SHO technology delivers learning content at the moment of need directly inside software applications instead of in a browser, a simulation window or some other external training interface the actual software application is the training interface. The best part is that the user learns by performing real work inside a real software application not by playing around with a simulator. At the end of the lesson, the user has learned and completed work, the best of both worlds.
Interactive Scenarios – The Next Revolution of ExL
Interactive scenarios are the next revolution of experiential learning. These are virtual reality “serious games” that emulate live work environments and allow users to participate with intelligent avatars and live systems.
One key difference between an interactive scenario and a “lab” is that the latter exists in a vacuum. With labs, learners are asked to perform tasks or answer questions without regard for context or relevancy. Little thought is given to who might ask the question or which co-worker would request a particular task. This is not very realistic. In addition, even less thought is given to the business reasons behind each request.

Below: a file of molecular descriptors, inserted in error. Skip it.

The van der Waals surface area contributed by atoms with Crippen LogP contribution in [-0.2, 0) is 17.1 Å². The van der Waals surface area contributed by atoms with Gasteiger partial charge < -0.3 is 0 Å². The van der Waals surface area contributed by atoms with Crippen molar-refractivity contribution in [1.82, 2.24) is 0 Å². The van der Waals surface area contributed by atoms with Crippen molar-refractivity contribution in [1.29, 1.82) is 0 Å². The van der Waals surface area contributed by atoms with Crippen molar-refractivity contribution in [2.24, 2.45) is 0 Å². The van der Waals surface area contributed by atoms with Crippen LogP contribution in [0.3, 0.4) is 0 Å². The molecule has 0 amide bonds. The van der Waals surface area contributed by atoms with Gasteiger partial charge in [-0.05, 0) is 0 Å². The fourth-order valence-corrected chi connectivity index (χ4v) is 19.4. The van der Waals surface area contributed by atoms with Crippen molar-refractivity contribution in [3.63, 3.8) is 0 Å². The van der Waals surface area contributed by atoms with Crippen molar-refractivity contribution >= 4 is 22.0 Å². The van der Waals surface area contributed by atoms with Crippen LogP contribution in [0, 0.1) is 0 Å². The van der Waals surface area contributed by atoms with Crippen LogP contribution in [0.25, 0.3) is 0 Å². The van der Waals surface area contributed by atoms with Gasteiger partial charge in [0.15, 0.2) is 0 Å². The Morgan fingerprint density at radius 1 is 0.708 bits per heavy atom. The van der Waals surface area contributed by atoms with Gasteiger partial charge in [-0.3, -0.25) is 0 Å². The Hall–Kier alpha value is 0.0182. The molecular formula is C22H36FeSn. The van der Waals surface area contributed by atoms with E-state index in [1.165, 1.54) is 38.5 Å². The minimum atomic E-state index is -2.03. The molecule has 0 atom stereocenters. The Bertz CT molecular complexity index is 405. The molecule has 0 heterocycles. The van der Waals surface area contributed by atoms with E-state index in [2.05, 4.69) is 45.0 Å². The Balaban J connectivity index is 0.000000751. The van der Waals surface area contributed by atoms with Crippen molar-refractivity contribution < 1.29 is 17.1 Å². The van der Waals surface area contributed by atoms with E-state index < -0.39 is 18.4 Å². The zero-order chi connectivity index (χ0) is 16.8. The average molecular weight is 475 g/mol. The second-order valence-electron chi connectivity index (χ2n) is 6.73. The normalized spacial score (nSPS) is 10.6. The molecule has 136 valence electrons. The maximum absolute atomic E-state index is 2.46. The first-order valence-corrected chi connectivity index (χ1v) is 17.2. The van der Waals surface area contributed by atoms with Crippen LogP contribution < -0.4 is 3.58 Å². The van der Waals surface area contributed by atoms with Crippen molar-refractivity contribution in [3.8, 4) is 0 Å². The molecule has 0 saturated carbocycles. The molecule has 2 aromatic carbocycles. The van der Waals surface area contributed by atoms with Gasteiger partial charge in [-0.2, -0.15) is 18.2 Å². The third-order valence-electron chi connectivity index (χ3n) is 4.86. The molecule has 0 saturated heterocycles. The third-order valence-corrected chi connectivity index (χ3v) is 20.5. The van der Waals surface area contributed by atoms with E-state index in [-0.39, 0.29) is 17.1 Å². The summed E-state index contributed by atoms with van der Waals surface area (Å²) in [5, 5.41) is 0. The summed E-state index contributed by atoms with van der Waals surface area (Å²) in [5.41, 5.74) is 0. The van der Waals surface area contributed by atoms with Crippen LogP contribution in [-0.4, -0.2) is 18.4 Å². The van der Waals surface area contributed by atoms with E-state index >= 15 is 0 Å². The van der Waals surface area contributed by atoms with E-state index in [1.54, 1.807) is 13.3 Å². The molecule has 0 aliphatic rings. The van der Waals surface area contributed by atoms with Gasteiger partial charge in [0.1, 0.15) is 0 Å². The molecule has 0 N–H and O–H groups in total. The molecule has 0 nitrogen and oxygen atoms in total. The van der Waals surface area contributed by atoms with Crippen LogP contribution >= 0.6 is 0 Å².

Interactive scenarios, on the other hand, start with a story. Learners are given a real-life context for the exercise and guided through a virtual world filled with virtual people. This virtual world conveys to learners the skills they are learning have real-world implications and real-world applications. A question isn’t asked for its own sake, nor is technology deployed and configured for its own sake.